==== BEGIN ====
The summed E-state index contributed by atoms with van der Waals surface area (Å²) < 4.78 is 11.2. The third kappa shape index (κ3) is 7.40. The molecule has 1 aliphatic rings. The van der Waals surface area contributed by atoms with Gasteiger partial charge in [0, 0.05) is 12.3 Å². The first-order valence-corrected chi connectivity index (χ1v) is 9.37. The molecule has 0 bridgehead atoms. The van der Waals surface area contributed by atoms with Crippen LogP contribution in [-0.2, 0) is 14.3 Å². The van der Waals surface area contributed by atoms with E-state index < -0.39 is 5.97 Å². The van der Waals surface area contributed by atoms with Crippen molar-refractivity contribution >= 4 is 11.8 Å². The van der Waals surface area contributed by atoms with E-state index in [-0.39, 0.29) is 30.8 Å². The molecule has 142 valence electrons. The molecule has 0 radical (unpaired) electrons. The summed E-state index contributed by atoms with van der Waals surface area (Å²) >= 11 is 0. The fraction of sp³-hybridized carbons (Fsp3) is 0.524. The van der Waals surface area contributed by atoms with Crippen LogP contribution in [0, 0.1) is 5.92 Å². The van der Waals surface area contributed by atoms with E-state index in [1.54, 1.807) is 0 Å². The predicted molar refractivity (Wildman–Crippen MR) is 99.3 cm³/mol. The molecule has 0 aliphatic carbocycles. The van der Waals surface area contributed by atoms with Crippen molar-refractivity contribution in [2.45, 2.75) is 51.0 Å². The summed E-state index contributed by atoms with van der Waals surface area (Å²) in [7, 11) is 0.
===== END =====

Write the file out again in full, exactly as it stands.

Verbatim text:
The summed E-state index contributed by atoms with van der Waals surface area (Å²) < 4.78 is 11.2. The third kappa shape index (κ3) is 7.40. The molecule has 1 aliphatic rings. The van der Waals surface area contributed by atoms with Gasteiger partial charge in [0, 0.05) is 12.3 Å². The first-order valence-corrected chi connectivity index (χ1v) is 9.37. The molecule has 0 bridgehead atoms. The van der Waals surface area contributed by atoms with Crippen LogP contribution in [-0.2, 0) is 14.3 Å². The van der Waals surface area contributed by atoms with E-state index < -0.39 is 5.97 Å². The van der Waals surface area contributed by atoms with Crippen molar-refractivity contribution >= 4 is 11.8 Å². The van der Waals surface area contributed by atoms with E-state index in [-0.39, 0.29) is 30.8 Å². The molecule has 142 valence electrons. The molecule has 0 radical (unpaired) electrons. The summed E-state index contributed by atoms with van der Waals surface area (Å²) >= 11 is 0. The fraction of sp³-hybridized carbons (Fsp3) is 0.524. The van der Waals surface area contributed by atoms with Crippen LogP contribution in [0, 0.1) is 5.92 Å². The van der Waals surface area contributed by atoms with E-state index in [1.54, 1.807) is 0 Å². The predicted molar refractivity (Wildman–Crippen MR) is 99.3 cm³/mol. The molecule has 0 aliphatic carbocycles. The van der Waals surface area contributed by atoms with Crippen molar-refractivity contribution in [2.45, 2.75) is 51.0 Å². The summed E-state index contributed by atoms with van der Waals surface area (Å²) in [7, 11) is 0.